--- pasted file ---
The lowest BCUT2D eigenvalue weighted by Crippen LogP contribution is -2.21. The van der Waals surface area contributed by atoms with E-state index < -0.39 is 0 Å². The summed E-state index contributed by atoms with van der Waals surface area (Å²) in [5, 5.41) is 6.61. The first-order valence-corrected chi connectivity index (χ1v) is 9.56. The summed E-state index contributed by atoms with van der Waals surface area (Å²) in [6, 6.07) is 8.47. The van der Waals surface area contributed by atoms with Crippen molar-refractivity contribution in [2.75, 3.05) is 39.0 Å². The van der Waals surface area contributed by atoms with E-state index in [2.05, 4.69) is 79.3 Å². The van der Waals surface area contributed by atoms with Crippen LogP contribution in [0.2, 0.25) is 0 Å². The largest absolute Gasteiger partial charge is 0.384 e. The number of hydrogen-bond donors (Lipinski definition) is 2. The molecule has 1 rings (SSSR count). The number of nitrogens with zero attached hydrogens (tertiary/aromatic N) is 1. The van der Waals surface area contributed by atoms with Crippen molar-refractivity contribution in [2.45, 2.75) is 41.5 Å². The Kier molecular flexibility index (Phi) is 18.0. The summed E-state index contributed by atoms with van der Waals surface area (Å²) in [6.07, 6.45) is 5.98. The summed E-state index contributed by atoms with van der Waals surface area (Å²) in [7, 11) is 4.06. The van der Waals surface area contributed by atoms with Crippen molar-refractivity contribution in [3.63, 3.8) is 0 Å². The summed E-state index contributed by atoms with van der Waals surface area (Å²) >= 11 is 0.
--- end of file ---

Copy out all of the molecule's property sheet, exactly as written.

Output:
The lowest BCUT2D eigenvalue weighted by Crippen LogP contribution is -2.21. The van der Waals surface area contributed by atoms with E-state index < -0.39 is 0 Å². The summed E-state index contributed by atoms with van der Waals surface area (Å²) in [5, 5.41) is 6.61. The first-order valence-corrected chi connectivity index (χ1v) is 9.56. The summed E-state index contributed by atoms with van der Waals surface area (Å²) in [6, 6.07) is 8.47. The van der Waals surface area contributed by atoms with Crippen molar-refractivity contribution in [2.75, 3.05) is 39.0 Å². The van der Waals surface area contributed by atoms with E-state index in [2.05, 4.69) is 79.3 Å². The van der Waals surface area contributed by atoms with Crippen LogP contribution in [0.2, 0.25) is 0 Å². The largest absolute Gasteiger partial charge is 0.384 e. The number of hydrogen-bond donors (Lipinski definition) is 2. The molecule has 1 rings (SSSR count). The number of nitrogens with zero attached hydrogens (tertiary/aromatic N) is 1. The van der Waals surface area contributed by atoms with Crippen molar-refractivity contribution in [2.45, 2.75) is 41.5 Å². The Kier molecular flexibility index (Phi) is 18.0. The summed E-state index contributed by atoms with van der Waals surface area (Å²) in [6.07, 6.45) is 5.98. The summed E-state index contributed by atoms with van der Waals surface area (Å²) in [7, 11) is 4.06. The van der Waals surface area contributed by atoms with Crippen molar-refractivity contribution in [3.63, 3.8) is 0 Å². The summed E-state index contributed by atoms with van der Waals surface area (Å²) >= 11 is 0.